Flood resilience should be a key focus for SA
As flood events become more frequent and severe, South Africa will need to lift its game in disaster management to become more resilient.
This means not just better maintenance of infrastructure, but the building of the necessary expertise and resource base to recover more quickly from flood damage. According to Andries Fourie, Senior Technologist in disaster and risk management at SRK Consulting, there is a danger of entering a downward spiral from natural disasters.
“We can already see how countries in our region are regularly subject to cyclone events, and struggle to rebuild what has been lost,” said Fourie. “Even before they can recover from one devasting flood or cyclone, another will arrive and set them back even further.”
The recent flooding in KwaZulu-Natal province – after unprecedented rainfall levels – has placed huge demands on disaster management agencies at municipal, provincial and national level. With climate change driving more variable weather patterns, the risk of similar events in future is growing, he warned.
“We need to understand the dangers of compounded and complex disasters, where there are multiple impacts at the same time – each needing to be quickly addressed and then mitigated in future,” he said. “Floods can cause immediate damage which leads to displaced people forced from their homes, for instance; but soon there could be a health crisis as lack of sanitation can lead to the rapid spread of water-borne diseases.”
Unrelated consequences of flooding
Beyond the direct and indirect consequences of flooding could be an unrelated event such as a pandemic, which needs to be addressed simultaneously. Dr Herman Booysen, principal geographic information scientist at SRK Consulting, highlighted the importance of properly implementing existing policies and frameworks as a vital pillar of building resilience.
“Much of a municipality’s disaster risk reduction is done through the Integrated Development Plan and the Spatial Development Framework,” Booysen pointed out. “These can provide the necessary guidelines and specifications for flood lines and floodwalls for new developments, for example. Where these frameworks are not competently prepared and fully implemented, the community becomes exposed to significant disaster risk.”
Among the goals of the Integrated development plan (IDP) is the identification of key projects to reduce risk to infrastructure and human life, he explained. This could include improving the municipality’s resilience to flooding by installing or upgrading the stormwater infrastructure to channel water effectively away from areas at risk.
Among the roles of the Spatial Development Framework (SDF) is the specifying of requirements for development in various areas the municipality, based on the local conditions and risk levels.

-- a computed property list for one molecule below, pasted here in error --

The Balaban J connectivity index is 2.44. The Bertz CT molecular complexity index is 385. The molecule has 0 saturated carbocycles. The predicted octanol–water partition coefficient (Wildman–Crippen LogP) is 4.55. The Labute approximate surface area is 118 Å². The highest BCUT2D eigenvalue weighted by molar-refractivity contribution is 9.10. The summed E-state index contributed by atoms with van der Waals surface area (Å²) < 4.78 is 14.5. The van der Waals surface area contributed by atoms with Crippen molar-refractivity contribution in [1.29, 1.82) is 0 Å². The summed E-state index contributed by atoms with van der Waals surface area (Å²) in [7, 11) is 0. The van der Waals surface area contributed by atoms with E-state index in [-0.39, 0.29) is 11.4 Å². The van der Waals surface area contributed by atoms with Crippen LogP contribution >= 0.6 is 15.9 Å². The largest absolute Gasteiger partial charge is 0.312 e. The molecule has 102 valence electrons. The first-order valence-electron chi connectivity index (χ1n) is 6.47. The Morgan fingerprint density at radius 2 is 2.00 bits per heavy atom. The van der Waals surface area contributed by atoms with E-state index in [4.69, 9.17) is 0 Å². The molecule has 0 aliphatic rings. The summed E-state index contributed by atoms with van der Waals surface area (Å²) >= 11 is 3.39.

This demands that municipal officials approach these tasks in a disciplined and systematic manner, and there is ongoing coordination between the relevant departments in a municipality – included disaster risk management.
“In addition to ensuring the application of the IDP and SDF, municipalities also need to draft and review these documents as required (the IDP is drafted every five years, reviewed yearly and the SDF is drafted every 10 years, reviewed yearly), – especially in the light of climate change,” he said. “As rainfall patterns become more variable and intense, the infrastructure must be adapted and upgraded accordingly.”
Booysen emphasised that timeous and well-considered expenditure on disaster risk mitigation will be more than paid back by the reduced spending required to recover from a natural disaster. The less prepared a community is for these events, the more damage will be caused and the longer the recovery will take. The cost of this disruption – in terms of economic activity alone – can be substantial, as was recently witnessed in KwaZulu-Natal.
“Careful attention to the municipal frameworks and regulations will go a long way to building resilience to disasters,” he said. “By planning ahead and investing strategically in the right infrastructure, millions can be saved in future recovery efforts. Most importantly, communities can get back to work more quickly – keeping up the economic momentum necessary for a speedy recovery before the next event.”
Fourie said a fundamental starting point for many municipalities is to at least maintain their current levels of resilience by cleaning and maintaining stormwater infrastructure. He had witnessed system decay such as concrete panels on water canals coming loose, allowing scoring to quickly damage these facilities. Debris in canals also restricts the free flow of water, raising the risk of overflowing and damage to riparian zones and the surrounding area.
“Natural watercourses also need to be well maintained and cleared, with regular removal of trees and other large debris,” he said. “These can block the flow under bridges, for example, and cause flooding of riverbanks and road crossings – with associated damage.”
In his experience, many municipalities are only doing “the basics” rather than planning ahead with preventative strategies that could enhance their resilience to disaster. Booysen noted that a proactive approach was particularly necessary given the growing populations of many towns due to urbanisation and migration. Widespread conditions of poverty also added to communities’ vulnerability to natural disasters.
“The increased disaster risk facing communities today is therefore not only the result of greater frequency of heavy rainfall and flooding,” he said. “It is also based on the reduced capacity of all levels of government to cope with the results. Building this capacity is vital to creating more flood resilience.”
The route of regional cyclones in the SADC
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